How GitHub advocated for developer interests at the US Copyright Office technical measures consultations
Two years ago, we breathed a collective sigh of relief when the Federal Communications Commission (FCC) passed the Open Internet Order—regulations allowing people to freely access and interact with information online, and protecting them from potential discriminatory practices by internet service providers.
In 2016, the Court of Appeals for the District of Columbia, also known as the D.C. Circuit, gave us additional comfort when it upheld the regulations despite a challenge from the telecommunications industry.
Unfortunately, things change. Now an effort to repeal the order is underway, and we’re asking our community to once again help us protect net neutrality and rally behind a free and open internet.
Earlier this year, FCC chairperson Ajit Pai expressed his intentions to get rid of the 2015 order. We wrote about this in July and joined more than one thousand companies urging the commissioner to reconsider. Despite a widespread outcry from individuals and organizations alike, last week Pai made good on his intentions and released his proposal.
In response, Pai’s colleague Commissioner Mignon Clyburn released a fact sheet explaining the proposal while Commissioner Jessica Rosenworcel penned an op-ed urging the public to “make a ruckus” and essentially save the FCC from itself.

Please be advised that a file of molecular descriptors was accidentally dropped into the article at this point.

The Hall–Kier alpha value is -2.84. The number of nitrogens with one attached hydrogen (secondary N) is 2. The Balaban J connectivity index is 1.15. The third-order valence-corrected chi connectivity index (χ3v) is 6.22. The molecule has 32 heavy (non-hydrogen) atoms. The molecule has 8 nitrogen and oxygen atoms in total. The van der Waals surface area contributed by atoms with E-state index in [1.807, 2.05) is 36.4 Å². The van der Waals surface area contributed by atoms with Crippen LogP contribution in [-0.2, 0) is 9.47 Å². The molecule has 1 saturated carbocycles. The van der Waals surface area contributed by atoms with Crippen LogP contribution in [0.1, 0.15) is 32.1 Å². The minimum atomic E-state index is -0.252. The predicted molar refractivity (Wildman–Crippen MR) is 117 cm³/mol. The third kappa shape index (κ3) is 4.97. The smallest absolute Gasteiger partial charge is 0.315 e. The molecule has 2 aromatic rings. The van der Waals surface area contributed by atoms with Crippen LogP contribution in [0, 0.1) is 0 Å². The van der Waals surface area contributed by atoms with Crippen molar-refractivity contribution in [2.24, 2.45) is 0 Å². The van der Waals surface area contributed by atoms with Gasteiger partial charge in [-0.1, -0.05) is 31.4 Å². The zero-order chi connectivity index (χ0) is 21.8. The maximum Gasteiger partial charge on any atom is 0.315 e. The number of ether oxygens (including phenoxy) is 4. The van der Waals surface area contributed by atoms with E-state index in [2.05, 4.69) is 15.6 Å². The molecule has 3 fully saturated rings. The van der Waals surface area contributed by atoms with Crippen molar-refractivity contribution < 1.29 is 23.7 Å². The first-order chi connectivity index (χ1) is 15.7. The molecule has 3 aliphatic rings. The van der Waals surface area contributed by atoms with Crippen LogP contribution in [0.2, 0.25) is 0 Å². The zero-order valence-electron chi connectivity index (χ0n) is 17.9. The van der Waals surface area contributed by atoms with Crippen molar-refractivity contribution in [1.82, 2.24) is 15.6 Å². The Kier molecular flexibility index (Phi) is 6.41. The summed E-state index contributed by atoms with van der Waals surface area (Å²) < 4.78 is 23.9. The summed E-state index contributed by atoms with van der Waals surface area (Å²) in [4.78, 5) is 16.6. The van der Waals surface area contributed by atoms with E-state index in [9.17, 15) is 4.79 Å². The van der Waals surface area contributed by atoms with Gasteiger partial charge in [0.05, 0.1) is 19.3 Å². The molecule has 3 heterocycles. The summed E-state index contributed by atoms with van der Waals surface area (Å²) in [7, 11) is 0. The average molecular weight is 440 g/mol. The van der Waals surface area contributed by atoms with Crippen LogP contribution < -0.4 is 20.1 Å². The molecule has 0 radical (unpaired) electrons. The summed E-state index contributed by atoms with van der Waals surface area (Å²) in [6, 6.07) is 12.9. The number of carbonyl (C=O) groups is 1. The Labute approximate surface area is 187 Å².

Net neutrality is an issue that transcends party lines. A recent Morning Consult and Politico Poll indicated that Republican and Democratic support for net neutrality rules is essentially the same, differing only by a couple of percentage points.
Net neutrality gives developers the freedom to build and ship software without being potentially blocked, throttled, or tolled by internet service providers. The result has been vast opportunity for developers. It’s crucial that public policy support expands the opportunity to participate in the software revolution. Undermining net neutrality at a time of concern about consolidation and inequality is precisely the wrong move—directly harmful to developers’ ability to launch new products and eroding trust that the internet is a force for innovation and opportunity.
On December 14, the FCC will vote on Pai’s proposal—and it’s expected to pass. Supporters of net neutrality are already gearing up for another court battle. In the meantime, the U.S. Congress could attempt a legislative fix.
As this discussion evolves and net neutrality is continuously challenged, it’s important that your congressperson knows where you stand. Let them know that you’re energized and that you continue to stand in solidarity with the majority of people who support robust, net neutrality protection.
Call your U.S. congressperson today and urge them to oppose efforts to roll back net neutrality.